Effective lighting for every room in the home is a goal that can best be accomplished by starting with an overall plan for electrical service. Today, however, the preponderance of high-tech devices, low-voltage options, integrated smart technology and automation have created a whole new landscape of needs. Multiple lighting options encompass everything from 220 to 12 volt, as well as familiar 120-volt AC, LED bulbs and flexible lighting strips. The growing popularity of specialty lights and devices in the home might require low-voltage integrators, wireless integration, motion or voice activation and compatibility with home hubs and smart devices. Great lighting also may help sell homes for a higher prices.
Lighting specialists recommend looking at lighting needs on three levels: Overall or ambient light, task lighting and accent (or mood) lighting. By considering how natural light plays into the dynamic of each room, as well as the room's purpose and the time of day a space will have the most use, a homeowner can determine the specific needs.
It's only natural that kitchens, bathrooms and work spaces should be brighter than bedrooms or dens. But all rooms benefit from dimmer switches, particularly to soften overhead lightng. In the kitchen, a bright "laboratory" ambience is less than appealing. An effective combination for most kitchens includes recessed ceiling cans for overall illumination, with either directed spots or attractive fixtures over the sink.
If the kitchen features an island or eating bar, pendants are ideal; and undercabinet lighting is preferred to shed light on counters in food prep and clean-up areas. Kitchen hoods typically include directed task lighting over the cooktop, with additional lights to assure that there are no dark spots near the refrigerator, oven or pantry. Flexible toekick lighting strips can be welcome for midnight snackers.
Living Room Lighting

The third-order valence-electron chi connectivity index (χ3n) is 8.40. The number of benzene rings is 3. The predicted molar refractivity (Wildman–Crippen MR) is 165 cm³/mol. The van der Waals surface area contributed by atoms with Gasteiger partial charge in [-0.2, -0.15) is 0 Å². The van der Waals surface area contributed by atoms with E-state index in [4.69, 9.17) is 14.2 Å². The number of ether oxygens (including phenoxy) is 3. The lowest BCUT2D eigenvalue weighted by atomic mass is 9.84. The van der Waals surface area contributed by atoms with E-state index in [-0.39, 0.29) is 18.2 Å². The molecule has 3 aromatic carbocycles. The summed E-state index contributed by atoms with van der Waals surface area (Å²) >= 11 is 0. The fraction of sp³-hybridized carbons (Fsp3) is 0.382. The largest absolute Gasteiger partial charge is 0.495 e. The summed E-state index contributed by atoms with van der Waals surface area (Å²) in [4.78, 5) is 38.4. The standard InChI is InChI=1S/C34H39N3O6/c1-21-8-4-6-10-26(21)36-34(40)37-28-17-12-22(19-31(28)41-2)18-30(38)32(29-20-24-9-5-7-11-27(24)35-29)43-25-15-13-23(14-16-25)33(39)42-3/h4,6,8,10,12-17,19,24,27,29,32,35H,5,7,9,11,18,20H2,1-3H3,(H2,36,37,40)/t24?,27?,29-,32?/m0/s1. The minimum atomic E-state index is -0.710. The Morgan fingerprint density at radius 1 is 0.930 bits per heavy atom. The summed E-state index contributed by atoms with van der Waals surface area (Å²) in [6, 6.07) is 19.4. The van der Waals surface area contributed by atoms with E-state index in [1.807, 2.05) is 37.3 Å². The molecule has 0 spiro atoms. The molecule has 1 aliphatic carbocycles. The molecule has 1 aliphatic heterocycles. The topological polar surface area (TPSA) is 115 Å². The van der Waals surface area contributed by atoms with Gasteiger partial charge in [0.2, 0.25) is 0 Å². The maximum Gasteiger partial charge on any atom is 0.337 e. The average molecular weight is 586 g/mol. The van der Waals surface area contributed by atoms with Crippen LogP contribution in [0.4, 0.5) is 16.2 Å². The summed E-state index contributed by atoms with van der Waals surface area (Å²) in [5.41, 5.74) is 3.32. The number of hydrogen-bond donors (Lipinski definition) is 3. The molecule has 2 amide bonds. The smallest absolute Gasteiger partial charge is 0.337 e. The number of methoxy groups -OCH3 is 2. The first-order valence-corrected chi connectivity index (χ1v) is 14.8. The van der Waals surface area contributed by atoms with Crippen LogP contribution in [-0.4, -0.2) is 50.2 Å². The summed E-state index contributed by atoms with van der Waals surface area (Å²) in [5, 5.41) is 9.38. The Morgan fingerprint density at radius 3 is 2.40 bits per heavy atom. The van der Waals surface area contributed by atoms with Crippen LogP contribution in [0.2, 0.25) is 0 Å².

The same rules apply, but in comfortable living rooms, dens, home offices and specialty rooms, the need for ambient lighting might be adequately met by a central ceiling fan with a light kit or well-placed decorative ceiling-mounted fixtures. The lines between task lighting and accent lights are also somewhat blurred, but even in a room designed primarily for television viewing or quiet conversation, lighting is a key component of comfort.
Bear in mind that a chair and ottoman will require a dedicated reading light, and that sofas and conversation groupings should have lighting at a height that is comfortable for Laurier Heights homeowner who are seated. Wall sconces can be an elegant and serviceable addition, and lighting over a fireplace, near bookcases or directed at wall-hung art creates a pleasant ambience. A desk should always have an appropriate desk lamp.
The days of a single central ceiling light in a bedroom are long gone. While a ceiling fixture, recessed cans or even a lamp across the room can be operated by wall switch, the bedroom is a room that might benefit from voice activated lighting. Wall mounted or ceiling-hung fixtures can take the place of bedside lamps for a sleeker look. Lighting strips installed in ceiling moulding lends a soft glow and has high-style decorative impact. Lighting for children's rooms can be playful, colorful and age appropriate, but safety is also a primary concern, so switched fixtures and wall-mounted lighting can be ideal, particularly if they are dimmable.
Modern bathrooms multiple purposes, often as both adult retreats and wellness spas. In addition to overhead lighting for the room and for tub and shower areas, playful chandeliers, wall sconces and decorative fixtures have found a place in contemporary baths. Vanity lights, too, have come of age, and can be interated into mirrors or medicine cabinets, or surround a vanity to shed better light for shaving and make up application than old-fashioned downlights. Also consider built-in nightlights for safety, especially for children and guests, and modern colored neon lighting for drama.
Lighting design is a brand new way to express your individuality through the home.
By Justin Havre